The Hawaiian Missionary

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Originally published 2017, in Straylight, the literary magazine of University of Wisconsin-Parkside. In the wake of The Great Recession, Steve Woods loses his job, but rides the commuter train to New York City out of habit. By chance, he sits next to a rare documents dealer who spins a tale about acquiring one of the rarest stamps--the 19th century's Hawaiian Missionary. But engrossed as he is in the story, Steve suspects that his seat mate is leaving out key details. As the train rolls toward Grand Central, Steve has 30 minutes to solve the puzzle and try to win back some of his professional dignity.

Drama / Mystery
Age Rating:

Chapter 1

Commuting daily to a job I no longer had, I spent the hour staring out of the train window. After a month of this, I came to this conclusion: the Great Recession was the Great Depression, minus the picturesque bread lines and the soothing voice of leadership on the radio. Angst without the reassurance that you had a right to despair.

Still, I preferred action to introspection, and I rode the train into New York City, whether I had a job interview or not. Spending long days in Starbucks, combing the job boards, and firing off resumes and cover letters with lots of active verbs. My suit was always pressed, and my tie was always straight. I even shined my shoes every other day.

One morning, an old man got on the train at the station right after mine, on the outskirts of Westchester County. We were still an hour from the Grand Central Terminal. I sat in a four-seat section with the benches facing each other, which gave me a few more inches of leg room. When he sat down across from me, I realized he was not old, merely a badly aging middle-aged man. His shoulder had the stooped posture of the intellectual who spent his days bent over books, and his pallor spoke of a life without sunshine. He looked vaguely familiar, and I was trying to place him when he spoke up.

“Nice to see you again. It’s been a while.” His voice moved him to the front of my memory. His office had been in the building where I worked. Used to work.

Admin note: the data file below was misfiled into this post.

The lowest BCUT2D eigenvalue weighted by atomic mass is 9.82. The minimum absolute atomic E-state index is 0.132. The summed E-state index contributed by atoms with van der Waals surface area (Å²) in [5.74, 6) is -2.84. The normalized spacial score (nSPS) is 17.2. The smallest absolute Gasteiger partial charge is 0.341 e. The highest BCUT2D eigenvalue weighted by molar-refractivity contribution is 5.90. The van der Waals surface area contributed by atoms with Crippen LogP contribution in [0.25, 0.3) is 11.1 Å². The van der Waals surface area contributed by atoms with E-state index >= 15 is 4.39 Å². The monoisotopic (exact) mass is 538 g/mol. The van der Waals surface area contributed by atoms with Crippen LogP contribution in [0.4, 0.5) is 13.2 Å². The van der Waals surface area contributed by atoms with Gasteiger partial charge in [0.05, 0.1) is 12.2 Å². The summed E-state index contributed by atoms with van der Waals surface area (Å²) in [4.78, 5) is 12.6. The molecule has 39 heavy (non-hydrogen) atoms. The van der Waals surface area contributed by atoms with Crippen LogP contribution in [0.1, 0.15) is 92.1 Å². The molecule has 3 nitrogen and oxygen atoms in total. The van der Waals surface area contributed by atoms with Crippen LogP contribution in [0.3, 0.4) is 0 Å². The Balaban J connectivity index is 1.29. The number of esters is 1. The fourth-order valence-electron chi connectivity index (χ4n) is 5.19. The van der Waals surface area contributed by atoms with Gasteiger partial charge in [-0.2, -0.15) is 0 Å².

“500 Avenue of the Americas, right? Seventh floor.”

“Good memory. Simon Gold,” he said extending a bony hand.

He was an elevator acquaintance, of which there are many when you’re in New York City. We exchanged pleasantries about the weather, the Yankees. On rainy days, we commiserated about global terrorism.

“Steve Wood. And you’re the owner of Gold Rare Documents.”

“Right again. You just saved me the trouble of giving you my business card.”

“Rightly so. I’m not in the market for letters written by Lincoln’s lovers.”

He laughed, exposing tiny, regular teeth, like those of a carnivorous fish.

“Nothing so spicy, I’m afraid. The document part is a bit misleading. I deal mainly in stamps. And I can tell by your reaction that you’re wondering how a business like mine is weathering this recession.”

“Actually, no. I figure in bad times, collectors want to unload their stamps.”

“Yes. I am fortunate to be in a business that is recession proof.”

When you’ve been in the insurance game as long as I have, you learn to spot lies, however small. Sometimes, it’s just an involuntary tightening of the forehead, bringing out the creases. A slight tug of the lips.

With Gold, it was a narrowing of his left eye, as if a piece of dust had found its way into it. Something in him piqued my interest, and he saw it, the way a good salesman will pick up on the subtlest of buying signals.

“I just had the most remarkable experience in my forty years in the business,” he said. “Mind if I tell you about it? Or do you prefer to read your newspaper?”

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